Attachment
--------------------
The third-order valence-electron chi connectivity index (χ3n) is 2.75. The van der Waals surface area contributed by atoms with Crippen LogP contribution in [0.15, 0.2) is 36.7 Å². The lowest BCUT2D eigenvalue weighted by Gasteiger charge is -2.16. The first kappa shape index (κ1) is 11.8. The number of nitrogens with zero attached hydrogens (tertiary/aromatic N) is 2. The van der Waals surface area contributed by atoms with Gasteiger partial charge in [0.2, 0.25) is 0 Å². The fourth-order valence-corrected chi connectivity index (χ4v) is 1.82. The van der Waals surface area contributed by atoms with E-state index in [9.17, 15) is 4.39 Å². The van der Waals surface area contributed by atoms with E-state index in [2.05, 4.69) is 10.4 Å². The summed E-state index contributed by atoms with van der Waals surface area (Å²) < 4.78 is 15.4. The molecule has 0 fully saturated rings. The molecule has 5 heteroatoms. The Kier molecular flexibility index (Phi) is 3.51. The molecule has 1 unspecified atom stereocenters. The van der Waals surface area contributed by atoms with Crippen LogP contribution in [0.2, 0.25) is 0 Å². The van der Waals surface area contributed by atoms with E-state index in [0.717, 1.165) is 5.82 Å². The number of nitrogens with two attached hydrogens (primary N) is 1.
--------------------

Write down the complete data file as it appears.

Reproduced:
The third-order valence-electron chi connectivity index (χ3n) is 2.75. The van der Waals surface area contributed by atoms with Crippen LogP contribution in [0.15, 0.2) is 36.7 Å². The lowest BCUT2D eigenvalue weighted by Gasteiger charge is -2.16. The first kappa shape index (κ1) is 11.8. The number of nitrogens with zero attached hydrogens (tertiary/aromatic N) is 2. The van der Waals surface area contributed by atoms with Gasteiger partial charge in [0.2, 0.25) is 0 Å². The fourth-order valence-corrected chi connectivity index (χ4v) is 1.82. The van der Waals surface area contributed by atoms with E-state index in [9.17, 15) is 4.39 Å². The van der Waals surface area contributed by atoms with E-state index in [2.05, 4.69) is 10.4 Å². The summed E-state index contributed by atoms with van der Waals surface area (Å²) < 4.78 is 15.4. The molecule has 0 fully saturated rings. The molecule has 5 heteroatoms. The Kier molecular flexibility index (Phi) is 3.51. The molecule has 1 unspecified atom stereocenters. The van der Waals surface area contributed by atoms with Crippen LogP contribution in [0.2, 0.25) is 0 Å². The van der Waals surface area contributed by atoms with E-state index in [0.717, 1.165) is 5.82 Å². The number of nitrogens with two attached hydrogens (primary N) is 1.